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Maleficent: Mistress of Evil reviews praise Angelina Jolie amid lackluster story
Five years ago, Disney released Maleficent, a live-action update of the Sleeping Beauty story that presented a new version of the classic fairy tale in which the title character wasn't quite so evil after all. Thanks to the magnetic screen presence of Angelina Jolie in the title role, Maleficent soared to box-office glory and earned enough fans to get a sequel. This weekend it finally arrives as Maleficent: Mistress of Evil, which features the return of Jolie as Maleficent and Elle Fanning as Aurora, and adds some extra star power in the form of Michelle Pfeiffer, Chiwetel Ejiofor, and Ed Skrein.
The last film took the basic beats of the Sleeping Beauty legend — a baby princess, a curse that can only be broken by true love's kiss, a spinning wheel, a wall of thorns, and more — and remixed them into a story that ended with Maleficent and Aurora as a kind of adoptive family, with Aurora ruling over the human kingdom and Maleficent caring for the fairy realm known as the Moors. This time around, the two women will have to deal with a new threat, Queen Ingrith (Pfeiffer), who hopes to divide the realms of humans and fairies, using Aurora's impending marriage to Prince Phillip (Harris Dickinson) to cover her tracks. Maleficent and Aurora are divided by the palace intrigue of humans once again, and they'll have to fight to protect both their realms while also trying to save their familial bond.
Now that the film has been screened for critics, reviews are starting to pour in, and they're predictably full of praise for Jolie and the sense of fun she brings to what's become a signature role for her. Maleficent's powers have not dimmed over the course of five years, it seems.
"You may find yourself wishing she had more to do, though Jolie’s poised, nearly silent performance — few actors have extracted as much tension from a single gaze — is as effective as ever, and all the more welcome for its occasional deadpan-comic flourishes," Justin Chang of The Los Angeles Times wrote.
"Jolie’s magnetism, plus the way she toes the line between being a fairy version of Batman and a menacing mistress of not-quite-evil-but-pretty-close, is why these Maleficent movies work," Brian Truitt of USA Today said. "She fits the character as well as her endless cycle of evolving costumes."
"If Maleficent didn’t already exist, we may have had to invent her for Angelina Jolie. That’s how supremely suited the actress — with her cut-crystal cheekbones and soul-scorching stare — is to the role," Leah Greenblatt of Entertainment Weekly wrote. "Though her dark queen may be the one with the horns and the teeth and the bat-black wings, beneath the barbed Morticia Addams wit she’s only lonely, and misunderstood."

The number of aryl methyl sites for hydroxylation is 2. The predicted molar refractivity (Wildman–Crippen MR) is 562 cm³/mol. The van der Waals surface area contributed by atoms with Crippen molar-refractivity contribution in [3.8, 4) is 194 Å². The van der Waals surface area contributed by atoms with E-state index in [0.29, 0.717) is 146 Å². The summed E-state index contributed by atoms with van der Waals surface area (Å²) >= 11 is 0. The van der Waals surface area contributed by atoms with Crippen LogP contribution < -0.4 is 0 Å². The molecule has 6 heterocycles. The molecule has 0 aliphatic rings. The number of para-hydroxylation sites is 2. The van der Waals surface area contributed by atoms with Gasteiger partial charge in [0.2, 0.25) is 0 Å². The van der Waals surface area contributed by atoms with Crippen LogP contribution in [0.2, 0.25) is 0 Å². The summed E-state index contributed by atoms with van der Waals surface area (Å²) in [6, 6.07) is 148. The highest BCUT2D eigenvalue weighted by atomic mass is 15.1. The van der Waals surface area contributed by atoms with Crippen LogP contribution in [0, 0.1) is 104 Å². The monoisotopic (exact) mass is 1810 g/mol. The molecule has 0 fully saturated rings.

"Jolie reminds you why she's an Oscar winner. She livens up the film any time she's on screen," Kirsten Acuna of Insider wrote. "Whether it's for a mere one-liner or an entire scene, Jolie has the ability to make you fully focused not just on her delivery but engrosses the audience in how she responds to any scenario with the smallest movement in her eyes."
Unfortunately, while critics were still taken with Jolie, and many were also impressed by Michelle Pfeiffer's wickedly fun additions to the story, they weren't so taken with the story that surrounds these two queens as they head to battle with each other.
"It would be difficult to find a contemporary film more overstocked with time-tested commercial 'elements': a lovely princess, her sweet and dashing beau, the silly little elves who flit about and look after them, the aforementioned calculating queen and peons ready at the snap of a finger to cater to the betters or carouse in celebration," Todd McCarthy of The Hollywood Reporter wrote. "The one thing giving this mash of influences a measure of distinction is Jolie's title character, whose parentage owes as much to the Broadway show Wicked ... as it does to Disney's (and Charles Perrault's) Sleeping Beauty."
"The war between humans and fairies sets the stage for debate about opposing races jockeying for dominance, but the metaphor grows murkier as it moves along. It’s also fairly irrelevant once the movie finds its way to the battlefield, for a redundant climax undercut by an oddly upbeat finale in which some of the more macabre developments are shrugged off with a creepy nonchalance," Eric Kohn of IndieWire wrote. "Embrace the imagery and Mistress of Evil almost works on its own terms, but anyone grasping for the bigger picture will find that it often evaporates under scrutiny."
"The main problem is that the film gradually collapses, as if in a sort of storytelling entropy, into a final battle – like an awful lot of MCU movies," Peter Bradshaw of The Guardian wrote. "What began as a visceral contest of personalities, with actors given interesting or funny things to say or do, becomes a big CGI warfare scene: a clash of digitally created armies making for a big ho-hum spectacle."
"The Maleficent series at least attempts to play around with, even actively undermine, Disney stories rather than erecting redundant monuments to its iconography," Jesse Hassenger of The A.V. Club wrote. "The movies might be more successful at this if they weren’t so eager to acknowledge it, forcing poor Jolie and Pfeiffer to huff through lines about how this isn’t a fairy tale, love doesn’t always work out, and Aurora can’t go 'running around barefoot with flowers in [her] hair.' As before, the movie’s actual feelings on these matters are murky even (or especially) in its sunniest moments."
You'll be able to see what you think of the film for yourself very soon. Maleficent: Mistress of Evil is in theaters Friday.